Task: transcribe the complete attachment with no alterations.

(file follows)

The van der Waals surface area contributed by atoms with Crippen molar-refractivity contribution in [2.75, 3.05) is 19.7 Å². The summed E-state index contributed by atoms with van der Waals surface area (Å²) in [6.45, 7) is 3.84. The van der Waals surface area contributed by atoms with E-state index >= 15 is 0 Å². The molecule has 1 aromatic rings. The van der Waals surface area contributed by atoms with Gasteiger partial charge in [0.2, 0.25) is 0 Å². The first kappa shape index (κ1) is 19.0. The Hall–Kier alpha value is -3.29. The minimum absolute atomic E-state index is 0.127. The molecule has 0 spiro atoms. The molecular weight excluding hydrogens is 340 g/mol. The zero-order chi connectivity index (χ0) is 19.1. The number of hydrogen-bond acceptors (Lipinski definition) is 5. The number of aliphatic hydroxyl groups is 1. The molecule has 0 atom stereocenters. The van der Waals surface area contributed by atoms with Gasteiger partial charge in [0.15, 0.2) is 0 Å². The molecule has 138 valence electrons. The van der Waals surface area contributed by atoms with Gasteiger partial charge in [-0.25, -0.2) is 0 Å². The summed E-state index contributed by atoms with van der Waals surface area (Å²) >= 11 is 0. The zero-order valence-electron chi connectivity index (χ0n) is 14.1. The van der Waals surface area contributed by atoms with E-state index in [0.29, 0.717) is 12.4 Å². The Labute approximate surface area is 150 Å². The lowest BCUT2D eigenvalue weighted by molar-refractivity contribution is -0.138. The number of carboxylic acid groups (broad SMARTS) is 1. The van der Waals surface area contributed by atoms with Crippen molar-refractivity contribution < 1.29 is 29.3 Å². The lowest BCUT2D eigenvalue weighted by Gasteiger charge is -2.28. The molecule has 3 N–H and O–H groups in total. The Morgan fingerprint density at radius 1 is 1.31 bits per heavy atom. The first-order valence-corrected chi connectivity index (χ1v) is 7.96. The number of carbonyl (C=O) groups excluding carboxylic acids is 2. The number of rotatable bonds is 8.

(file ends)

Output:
The van der Waals surface area contributed by atoms with Crippen molar-refractivity contribution in [2.75, 3.05) is 19.7 Å². The summed E-state index contributed by atoms with van der Waals surface area (Å²) in [6.45, 7) is 3.84. The van der Waals surface area contributed by atoms with E-state index >= 15 is 0 Å². The molecule has 1 aromatic rings. The van der Waals surface area contributed by atoms with Gasteiger partial charge in [0.2, 0.25) is 0 Å². The first kappa shape index (κ1) is 19.0. The Hall–Kier alpha value is -3.29. The minimum absolute atomic E-state index is 0.127. The molecule has 0 spiro atoms. The molecular weight excluding hydrogens is 340 g/mol. The zero-order chi connectivity index (χ0) is 19.1. The number of hydrogen-bond acceptors (Lipinski definition) is 5. The number of aliphatic hydroxyl groups is 1. The molecule has 0 atom stereocenters. The van der Waals surface area contributed by atoms with Gasteiger partial charge in [0.15, 0.2) is 0 Å². The molecule has 138 valence electrons. The van der Waals surface area contributed by atoms with Gasteiger partial charge in [-0.25, -0.2) is 0 Å². The summed E-state index contributed by atoms with van der Waals surface area (Å²) >= 11 is 0. The zero-order valence-electron chi connectivity index (χ0n) is 14.1. The van der Waals surface area contributed by atoms with E-state index in [0.29, 0.717) is 12.4 Å². The Labute approximate surface area is 150 Å². The lowest BCUT2D eigenvalue weighted by molar-refractivity contribution is -0.138. The number of carboxylic acid groups (broad SMARTS) is 1. The van der Waals surface area contributed by atoms with Crippen molar-refractivity contribution < 1.29 is 29.3 Å². The lowest BCUT2D eigenvalue weighted by Gasteiger charge is -2.28. The molecule has 3 N–H and O–H groups in total. The Morgan fingerprint density at radius 1 is 1.31 bits per heavy atom. The first-order valence-corrected chi connectivity index (χ1v) is 7.96. The number of carbonyl (C=O) groups excluding carboxylic acids is 2. The number of rotatable bonds is 8.